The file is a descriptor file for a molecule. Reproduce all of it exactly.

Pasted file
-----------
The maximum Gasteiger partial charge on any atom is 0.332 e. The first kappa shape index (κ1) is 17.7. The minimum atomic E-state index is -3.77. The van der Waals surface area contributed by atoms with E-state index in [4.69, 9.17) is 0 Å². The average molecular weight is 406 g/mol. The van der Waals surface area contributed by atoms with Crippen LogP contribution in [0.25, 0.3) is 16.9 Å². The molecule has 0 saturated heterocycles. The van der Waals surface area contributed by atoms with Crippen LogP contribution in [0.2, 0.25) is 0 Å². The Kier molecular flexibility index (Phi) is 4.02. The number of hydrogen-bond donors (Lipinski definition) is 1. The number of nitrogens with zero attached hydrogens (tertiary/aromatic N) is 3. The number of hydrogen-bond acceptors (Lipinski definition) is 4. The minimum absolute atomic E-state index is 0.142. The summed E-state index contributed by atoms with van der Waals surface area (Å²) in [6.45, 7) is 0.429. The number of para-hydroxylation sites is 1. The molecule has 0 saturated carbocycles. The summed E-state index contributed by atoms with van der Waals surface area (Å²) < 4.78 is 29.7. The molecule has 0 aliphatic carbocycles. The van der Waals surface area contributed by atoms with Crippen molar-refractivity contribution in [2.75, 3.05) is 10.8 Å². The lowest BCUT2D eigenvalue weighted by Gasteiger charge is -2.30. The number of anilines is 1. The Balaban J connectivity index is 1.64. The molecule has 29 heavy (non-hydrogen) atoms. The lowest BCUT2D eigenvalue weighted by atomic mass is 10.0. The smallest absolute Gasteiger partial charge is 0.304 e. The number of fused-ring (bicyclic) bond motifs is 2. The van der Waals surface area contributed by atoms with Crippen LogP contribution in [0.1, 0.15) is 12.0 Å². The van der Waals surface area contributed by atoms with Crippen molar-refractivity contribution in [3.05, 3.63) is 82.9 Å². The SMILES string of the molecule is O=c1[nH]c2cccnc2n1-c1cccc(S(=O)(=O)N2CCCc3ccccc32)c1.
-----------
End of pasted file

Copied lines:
The maximum Gasteiger partial charge on any atom is 0.332 e. The first kappa shape index (κ1) is 17.7. The minimum atomic E-state index is -3.77. The van der Waals surface area contributed by atoms with E-state index in [4.69, 9.17) is 0 Å². The average molecular weight is 406 g/mol. The van der Waals surface area contributed by atoms with Crippen LogP contribution in [0.25, 0.3) is 16.9 Å². The molecule has 0 saturated heterocycles. The van der Waals surface area contributed by atoms with Crippen LogP contribution in [0.2, 0.25) is 0 Å². The Kier molecular flexibility index (Phi) is 4.02. The number of hydrogen-bond donors (Lipinski definition) is 1. The number of nitrogens with zero attached hydrogens (tertiary/aromatic N) is 3. The number of hydrogen-bond acceptors (Lipinski definition) is 4. The minimum absolute atomic E-state index is 0.142. The summed E-state index contributed by atoms with van der Waals surface area (Å²) in [6.45, 7) is 0.429. The number of para-hydroxylation sites is 1. The molecule has 0 saturated carbocycles. The summed E-state index contributed by atoms with van der Waals surface area (Å²) < 4.78 is 29.7. The molecule has 0 aliphatic carbocycles. The van der Waals surface area contributed by atoms with Crippen molar-refractivity contribution in [2.75, 3.05) is 10.8 Å². The lowest BCUT2D eigenvalue weighted by Gasteiger charge is -2.30. The number of anilines is 1. The Balaban J connectivity index is 1.64. The molecule has 29 heavy (non-hydrogen) atoms. The lowest BCUT2D eigenvalue weighted by atomic mass is 10.0. The smallest absolute Gasteiger partial charge is 0.304 e. The number of fused-ring (bicyclic) bond motifs is 2. The van der Waals surface area contributed by atoms with Crippen LogP contribution in [0.1, 0.15) is 12.0 Å². The van der Waals surface area contributed by atoms with Crippen molar-refractivity contribution in [3.05, 3.63) is 82.9 Å². The SMILES string of the molecule is O=c1[nH]c2cccnc2n1-c1cccc(S(=O)(=O)N2CCCc3ccccc32)c1.